The importance of the right gear and gadgets is a debate which tends to polarise runners. “Running Gadgets are a matter of choice”, Hilditch commented. “It depends on how much you love technology. Personally, I believe Polar heart rate monitors are essential for any runner as they help you to gauge your training intensity and train within yourself.”

Is it possible to run without the gadgets then?

“You can, but once the running regularity and distances go up, you’ll soon notice that you’re not as comfortable running as you were for the shorter distances”. And for running shoes, Hilditch suggests spending from £60-£70 and upwards.

An important concept for first time runners is something called Tapering. HIlditch described this as:- “The gradual reduction of training intensity and duration as you edge closer to race day. It is a necessary aspect of endurance training and it starts in the last few weeks before the big day. This is counter-intuitive to what people would think works, however slowing down before the big race will actually assist in making you stronger. This doesn’t mean stopping training completely, but rather slowing it down. The level of fitness obtained through months of training is going to be maintained in the last weeks, and slowing down reduces the risk of injury.”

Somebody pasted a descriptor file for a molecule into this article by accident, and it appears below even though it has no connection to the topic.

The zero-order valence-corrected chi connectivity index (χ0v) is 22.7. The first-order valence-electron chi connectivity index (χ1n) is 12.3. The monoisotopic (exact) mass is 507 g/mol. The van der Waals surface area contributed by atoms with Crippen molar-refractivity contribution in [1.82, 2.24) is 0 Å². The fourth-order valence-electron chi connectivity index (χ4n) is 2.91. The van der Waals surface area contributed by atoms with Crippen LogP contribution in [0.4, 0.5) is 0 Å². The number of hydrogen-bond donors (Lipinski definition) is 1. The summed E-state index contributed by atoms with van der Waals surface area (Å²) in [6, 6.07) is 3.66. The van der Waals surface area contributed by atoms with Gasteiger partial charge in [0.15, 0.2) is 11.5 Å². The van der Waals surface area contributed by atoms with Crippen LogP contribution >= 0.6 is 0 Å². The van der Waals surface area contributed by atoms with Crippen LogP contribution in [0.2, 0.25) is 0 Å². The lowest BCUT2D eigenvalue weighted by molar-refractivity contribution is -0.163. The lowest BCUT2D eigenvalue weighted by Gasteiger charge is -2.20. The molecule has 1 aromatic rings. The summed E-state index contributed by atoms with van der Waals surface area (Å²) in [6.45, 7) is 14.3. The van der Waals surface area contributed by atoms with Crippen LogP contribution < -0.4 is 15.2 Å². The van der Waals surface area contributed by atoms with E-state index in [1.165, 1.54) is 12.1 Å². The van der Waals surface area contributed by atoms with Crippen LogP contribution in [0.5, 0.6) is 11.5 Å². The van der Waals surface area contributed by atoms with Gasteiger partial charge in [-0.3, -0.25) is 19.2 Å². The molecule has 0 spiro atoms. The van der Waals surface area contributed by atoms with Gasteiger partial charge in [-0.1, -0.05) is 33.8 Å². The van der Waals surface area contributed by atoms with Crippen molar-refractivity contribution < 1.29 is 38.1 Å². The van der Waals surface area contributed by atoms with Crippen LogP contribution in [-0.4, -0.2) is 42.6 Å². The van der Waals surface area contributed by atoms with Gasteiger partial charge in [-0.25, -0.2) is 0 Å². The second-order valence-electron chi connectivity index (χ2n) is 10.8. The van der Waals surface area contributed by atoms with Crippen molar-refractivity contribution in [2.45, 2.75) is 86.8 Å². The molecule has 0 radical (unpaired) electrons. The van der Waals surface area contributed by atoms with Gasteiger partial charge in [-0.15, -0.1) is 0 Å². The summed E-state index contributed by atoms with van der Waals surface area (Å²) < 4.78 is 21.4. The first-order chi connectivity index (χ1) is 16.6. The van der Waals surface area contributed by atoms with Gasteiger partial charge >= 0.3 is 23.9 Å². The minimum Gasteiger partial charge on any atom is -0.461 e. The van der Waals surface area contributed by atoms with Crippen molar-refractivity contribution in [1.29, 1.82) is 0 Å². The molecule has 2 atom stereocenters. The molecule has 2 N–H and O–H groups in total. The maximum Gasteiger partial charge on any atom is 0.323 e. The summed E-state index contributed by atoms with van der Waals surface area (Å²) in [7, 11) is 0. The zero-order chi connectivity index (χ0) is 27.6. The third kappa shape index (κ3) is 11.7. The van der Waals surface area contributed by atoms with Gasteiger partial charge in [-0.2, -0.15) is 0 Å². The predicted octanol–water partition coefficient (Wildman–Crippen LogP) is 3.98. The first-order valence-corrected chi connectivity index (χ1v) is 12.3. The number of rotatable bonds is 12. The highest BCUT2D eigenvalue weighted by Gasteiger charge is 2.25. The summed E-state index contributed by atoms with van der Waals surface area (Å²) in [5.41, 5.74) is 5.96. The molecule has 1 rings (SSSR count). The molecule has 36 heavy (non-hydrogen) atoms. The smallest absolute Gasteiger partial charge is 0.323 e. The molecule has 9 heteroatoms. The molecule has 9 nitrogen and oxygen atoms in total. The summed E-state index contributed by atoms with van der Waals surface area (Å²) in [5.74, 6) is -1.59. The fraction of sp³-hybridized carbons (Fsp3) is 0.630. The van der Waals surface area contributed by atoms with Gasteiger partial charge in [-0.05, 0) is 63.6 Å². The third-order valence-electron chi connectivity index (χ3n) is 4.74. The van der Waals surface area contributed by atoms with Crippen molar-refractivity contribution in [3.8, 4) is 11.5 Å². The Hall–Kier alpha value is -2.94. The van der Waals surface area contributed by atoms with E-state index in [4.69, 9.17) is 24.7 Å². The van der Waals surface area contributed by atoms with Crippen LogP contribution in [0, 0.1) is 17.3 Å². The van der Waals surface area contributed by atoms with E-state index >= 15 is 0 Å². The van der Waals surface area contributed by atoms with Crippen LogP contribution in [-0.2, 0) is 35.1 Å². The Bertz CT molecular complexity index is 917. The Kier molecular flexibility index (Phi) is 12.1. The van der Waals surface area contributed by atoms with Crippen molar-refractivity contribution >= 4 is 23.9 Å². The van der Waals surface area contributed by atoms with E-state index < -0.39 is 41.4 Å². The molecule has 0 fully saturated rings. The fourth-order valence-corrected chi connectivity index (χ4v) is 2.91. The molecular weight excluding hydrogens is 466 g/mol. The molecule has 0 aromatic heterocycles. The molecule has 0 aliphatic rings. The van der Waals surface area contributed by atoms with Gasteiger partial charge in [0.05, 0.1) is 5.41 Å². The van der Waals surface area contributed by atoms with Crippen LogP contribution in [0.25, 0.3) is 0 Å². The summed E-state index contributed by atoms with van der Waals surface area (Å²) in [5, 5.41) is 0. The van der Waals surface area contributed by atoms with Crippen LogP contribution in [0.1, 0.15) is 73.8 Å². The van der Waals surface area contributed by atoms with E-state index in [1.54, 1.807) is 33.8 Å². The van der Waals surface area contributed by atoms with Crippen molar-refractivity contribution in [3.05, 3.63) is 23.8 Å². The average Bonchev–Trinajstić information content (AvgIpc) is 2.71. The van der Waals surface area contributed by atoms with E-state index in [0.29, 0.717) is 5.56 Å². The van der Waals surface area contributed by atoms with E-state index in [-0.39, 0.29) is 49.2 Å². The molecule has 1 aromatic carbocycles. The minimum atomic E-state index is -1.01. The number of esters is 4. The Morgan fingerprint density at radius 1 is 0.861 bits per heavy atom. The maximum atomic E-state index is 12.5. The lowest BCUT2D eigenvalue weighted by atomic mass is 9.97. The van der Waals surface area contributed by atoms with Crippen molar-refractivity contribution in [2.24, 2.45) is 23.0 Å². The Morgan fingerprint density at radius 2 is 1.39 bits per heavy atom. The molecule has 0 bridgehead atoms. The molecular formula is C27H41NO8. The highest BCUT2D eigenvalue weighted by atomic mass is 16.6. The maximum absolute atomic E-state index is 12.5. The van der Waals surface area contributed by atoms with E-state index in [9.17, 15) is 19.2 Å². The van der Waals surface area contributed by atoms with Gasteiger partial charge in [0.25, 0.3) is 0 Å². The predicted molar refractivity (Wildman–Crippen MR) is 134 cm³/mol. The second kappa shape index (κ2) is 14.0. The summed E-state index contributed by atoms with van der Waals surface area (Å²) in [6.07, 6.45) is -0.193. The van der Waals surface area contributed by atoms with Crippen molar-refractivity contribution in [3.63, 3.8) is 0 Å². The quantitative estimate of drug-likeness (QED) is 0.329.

“There is no one specific nutrient that will make you a running machine,” Hilditch continued. “Eating a well balance diet, including plenty of veg, fruit and protein will keep you in good health. Carbohydrates are of course a little more important as your mileage goes up, but there is no need to go overboard and eat excessively amounts of carbs.” And closer to race day there are no hard and fast rules for a diet either according to Hilditch:- “Just eat a well balanced diet rich in a large selection of vegetables, complex carbohydrates, quality low-fat protein, oily fish and plenty of water is the perfect diet. Only in certain cases are supplements necessary, but if you must, vitamin C is always a good one”.